Wednesday, 10 March 2010
King James I: Royal Demonologist
Even by the standards of his age, King James VI of Scotland, who later became James I of England, stood out as a deeply superstitious man, ruled by his obsession with the occult.
Before his reign, witchcraft persecutions had been rare in Britain. But that all changed in 1590 when James personally oversaw the trials by torture for around seventy individuals implicated in the North Berwick Witch Trials, the biggest Scotland had known. The witches’ alleged crime? Raising a storm which nearly sank James’s ship when he sailed home from Norway with his new bride, Anne of Denmark. Possibly dozens of accused witches were executed by burning at the stake, although the precise number is unknown.
In 1597 James published his book, Daemonologie, his rebuttal of Reginald Scot’s skeptical work, The Discoverie of Witchcraft, which questioned the very existence of witches. Daemonologie was an alarmist book, presenting the idea of a vast conspiracy of satanic witches threatening to undermine the nation.
In 1604, only one year after James ascended to the English throne, he passed his new Witchcraft Act, which made invoking spirits a crime punishable by execution.
James’s ideas on witchcraft were later popularised by Shakespeare’s play Macbeth, which had its premier performance at James’s court in 1606. For the first time in history, English drama depicted witches gathering in secret for their own malign rituals and scheming.
The weird sisters, hand in hand,
Posters by the sea and land,
Thus do go, about, about,
Thrice to thine, and thrice to mine,
And thrice again, to make up nine.
Peace, the charm's wound up.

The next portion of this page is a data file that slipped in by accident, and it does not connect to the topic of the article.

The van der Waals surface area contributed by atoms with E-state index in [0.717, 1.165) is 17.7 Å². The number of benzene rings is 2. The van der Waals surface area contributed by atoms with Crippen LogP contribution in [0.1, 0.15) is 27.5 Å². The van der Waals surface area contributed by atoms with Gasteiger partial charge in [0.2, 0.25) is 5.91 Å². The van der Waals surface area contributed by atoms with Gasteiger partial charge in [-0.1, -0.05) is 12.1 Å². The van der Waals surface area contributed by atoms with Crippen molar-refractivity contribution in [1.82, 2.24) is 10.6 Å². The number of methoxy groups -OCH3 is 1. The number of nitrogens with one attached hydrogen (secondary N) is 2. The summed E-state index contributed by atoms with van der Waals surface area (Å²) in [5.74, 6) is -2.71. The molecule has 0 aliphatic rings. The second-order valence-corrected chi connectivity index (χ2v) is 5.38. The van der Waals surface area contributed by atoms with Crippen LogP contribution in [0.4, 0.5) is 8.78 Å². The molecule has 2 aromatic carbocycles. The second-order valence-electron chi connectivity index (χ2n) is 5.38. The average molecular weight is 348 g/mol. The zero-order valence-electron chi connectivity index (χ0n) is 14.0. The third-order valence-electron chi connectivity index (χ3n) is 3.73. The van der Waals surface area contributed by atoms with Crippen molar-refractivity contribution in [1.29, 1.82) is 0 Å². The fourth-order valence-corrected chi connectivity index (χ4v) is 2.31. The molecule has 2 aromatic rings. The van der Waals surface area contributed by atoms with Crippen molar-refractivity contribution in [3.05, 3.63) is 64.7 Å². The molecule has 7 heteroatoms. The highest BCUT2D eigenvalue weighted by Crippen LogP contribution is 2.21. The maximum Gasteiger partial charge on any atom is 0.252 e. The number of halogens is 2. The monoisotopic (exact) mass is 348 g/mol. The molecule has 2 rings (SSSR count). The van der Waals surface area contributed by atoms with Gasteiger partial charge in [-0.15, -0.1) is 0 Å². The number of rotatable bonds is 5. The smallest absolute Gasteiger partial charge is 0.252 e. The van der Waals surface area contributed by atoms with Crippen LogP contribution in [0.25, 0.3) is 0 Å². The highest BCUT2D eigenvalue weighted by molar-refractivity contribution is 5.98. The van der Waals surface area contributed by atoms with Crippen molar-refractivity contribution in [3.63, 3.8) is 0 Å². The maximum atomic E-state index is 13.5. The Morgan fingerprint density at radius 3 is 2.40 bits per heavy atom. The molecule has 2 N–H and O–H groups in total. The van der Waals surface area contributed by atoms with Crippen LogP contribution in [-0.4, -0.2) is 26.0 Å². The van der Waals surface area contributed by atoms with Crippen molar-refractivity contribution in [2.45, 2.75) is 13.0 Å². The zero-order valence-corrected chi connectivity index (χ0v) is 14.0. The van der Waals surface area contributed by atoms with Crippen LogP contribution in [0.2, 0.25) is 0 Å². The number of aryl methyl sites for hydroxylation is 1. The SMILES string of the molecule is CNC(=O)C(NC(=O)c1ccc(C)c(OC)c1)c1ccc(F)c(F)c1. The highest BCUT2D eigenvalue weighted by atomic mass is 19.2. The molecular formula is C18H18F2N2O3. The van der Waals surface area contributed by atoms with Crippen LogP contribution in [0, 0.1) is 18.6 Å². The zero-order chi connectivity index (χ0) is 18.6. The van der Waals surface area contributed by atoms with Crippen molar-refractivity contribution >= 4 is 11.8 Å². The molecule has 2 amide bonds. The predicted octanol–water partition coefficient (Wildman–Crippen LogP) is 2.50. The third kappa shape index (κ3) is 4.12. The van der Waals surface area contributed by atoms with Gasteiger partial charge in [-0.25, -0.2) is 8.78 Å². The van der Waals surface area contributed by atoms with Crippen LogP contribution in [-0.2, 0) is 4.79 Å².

(Macbeth, I,iii, 32-37)
According to Instruments of Darkness by James Sharpe, this terror of supposed witch covens was the driving factor mobilising 17th century witch hunts. Previously the belief in witches’ covens had been a Continental European concept, foreign to traditional British folk magic, practised by individuals, not collectives. No evidence exists that supposed witches in Early Modern Britain organised themselves into collectives, and nothing of the black mass can be traced to England at this time.
It wouldn't take long before life began to imitate James's and Shakespeare's dark fiction.
Six years on, in 1612, the King’s paranoid fantasy of satanic conspiracy, planted in the minds of local magistrates hoping to earn his favour, culminated in one of the key manifestations of the Jacobean witch-craze: the trials of the Lancashire Witches of Pendle, which resulted in the execution of seven women and two men. According to Thomas Potts's The Wonderfull Discoverie of Witches in the Countie of Lancaster, the official trial transcripts, the accused allegedly gathered "according to solemn appointment" at Malkin Tower on Good Friday, "with great cheer, merry company and much conference," and then plotted to blow up Lancaster Castle with gunpowder. As far-fetched as this scenario seems--where would a group of impoverished commonfolk even get hold of gunpowder--it fed directly into James' fears following the Gunpowder Plot of 1605.
James’s unfortunate legacy extends even into our age. The King James Bible, completed in 1611, saw the scriptures rewritten to further the King’s agenda. Exodus 22:18, originally translated as, “Thou must not suffer a poisoner to live,” became “Thou must not suffer a witch to live.”
Speaking of the Pendle Witches, local preparations for commemorating the 400th anniversary of the 1612 Lancashire Witch Trials are underway. Read more about it here.